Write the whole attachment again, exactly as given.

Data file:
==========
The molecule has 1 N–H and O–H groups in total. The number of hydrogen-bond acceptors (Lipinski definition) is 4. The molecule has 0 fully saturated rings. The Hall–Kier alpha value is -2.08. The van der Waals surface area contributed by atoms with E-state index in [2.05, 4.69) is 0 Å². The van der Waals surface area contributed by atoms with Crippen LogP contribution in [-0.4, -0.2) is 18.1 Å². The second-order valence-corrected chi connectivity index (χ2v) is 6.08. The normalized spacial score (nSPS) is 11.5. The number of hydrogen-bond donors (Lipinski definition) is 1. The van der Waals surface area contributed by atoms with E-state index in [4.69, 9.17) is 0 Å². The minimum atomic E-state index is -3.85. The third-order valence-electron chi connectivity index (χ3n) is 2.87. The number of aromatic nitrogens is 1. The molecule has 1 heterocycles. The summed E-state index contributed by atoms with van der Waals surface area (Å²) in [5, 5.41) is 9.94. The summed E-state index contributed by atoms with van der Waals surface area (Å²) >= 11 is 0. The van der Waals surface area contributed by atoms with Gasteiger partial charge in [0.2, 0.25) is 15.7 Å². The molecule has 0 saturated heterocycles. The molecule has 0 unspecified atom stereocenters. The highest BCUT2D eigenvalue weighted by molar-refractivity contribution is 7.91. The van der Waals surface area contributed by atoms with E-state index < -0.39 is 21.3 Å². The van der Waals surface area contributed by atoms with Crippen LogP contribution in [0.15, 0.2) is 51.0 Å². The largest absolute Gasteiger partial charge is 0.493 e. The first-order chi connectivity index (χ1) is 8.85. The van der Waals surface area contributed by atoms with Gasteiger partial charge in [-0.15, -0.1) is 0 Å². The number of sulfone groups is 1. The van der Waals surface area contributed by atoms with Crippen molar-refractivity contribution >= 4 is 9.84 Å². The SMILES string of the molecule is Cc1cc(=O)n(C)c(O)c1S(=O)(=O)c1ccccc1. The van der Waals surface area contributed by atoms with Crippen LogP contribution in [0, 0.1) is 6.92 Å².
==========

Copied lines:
The molecule has 1 N–H and O–H groups in total. The number of hydrogen-bond acceptors (Lipinski definition) is 4. The molecule has 0 fully saturated rings. The Hall–Kier alpha value is -2.08. The van der Waals surface area contributed by atoms with E-state index in [2.05, 4.69) is 0 Å². The van der Waals surface area contributed by atoms with Crippen LogP contribution in [-0.4, -0.2) is 18.1 Å². The second-order valence-corrected chi connectivity index (χ2v) is 6.08. The normalized spacial score (nSPS) is 11.5. The number of hydrogen-bond donors (Lipinski definition) is 1. The van der Waals surface area contributed by atoms with E-state index in [4.69, 9.17) is 0 Å². The minimum atomic E-state index is -3.85. The third-order valence-electron chi connectivity index (χ3n) is 2.87. The number of aromatic nitrogens is 1. The molecule has 1 heterocycles. The summed E-state index contributed by atoms with van der Waals surface area (Å²) in [5, 5.41) is 9.94. The summed E-state index contributed by atoms with van der Waals surface area (Å²) >= 11 is 0. The van der Waals surface area contributed by atoms with Gasteiger partial charge in [0.2, 0.25) is 15.7 Å². The molecule has 0 saturated heterocycles. The molecule has 0 unspecified atom stereocenters. The highest BCUT2D eigenvalue weighted by molar-refractivity contribution is 7.91. The van der Waals surface area contributed by atoms with E-state index < -0.39 is 21.3 Å². The van der Waals surface area contributed by atoms with Crippen LogP contribution in [0.15, 0.2) is 51.0 Å². The largest absolute Gasteiger partial charge is 0.493 e. The first-order chi connectivity index (χ1) is 8.85. The van der Waals surface area contributed by atoms with Gasteiger partial charge in [-0.15, -0.1) is 0 Å². The number of sulfone groups is 1. The van der Waals surface area contributed by atoms with Crippen molar-refractivity contribution >= 4 is 9.84 Å². The SMILES string of the molecule is Cc1cc(=O)n(C)c(O)c1S(=O)(=O)c1ccccc1. The van der Waals surface area contributed by atoms with Crippen LogP contribution in [0, 0.1) is 6.92 Å².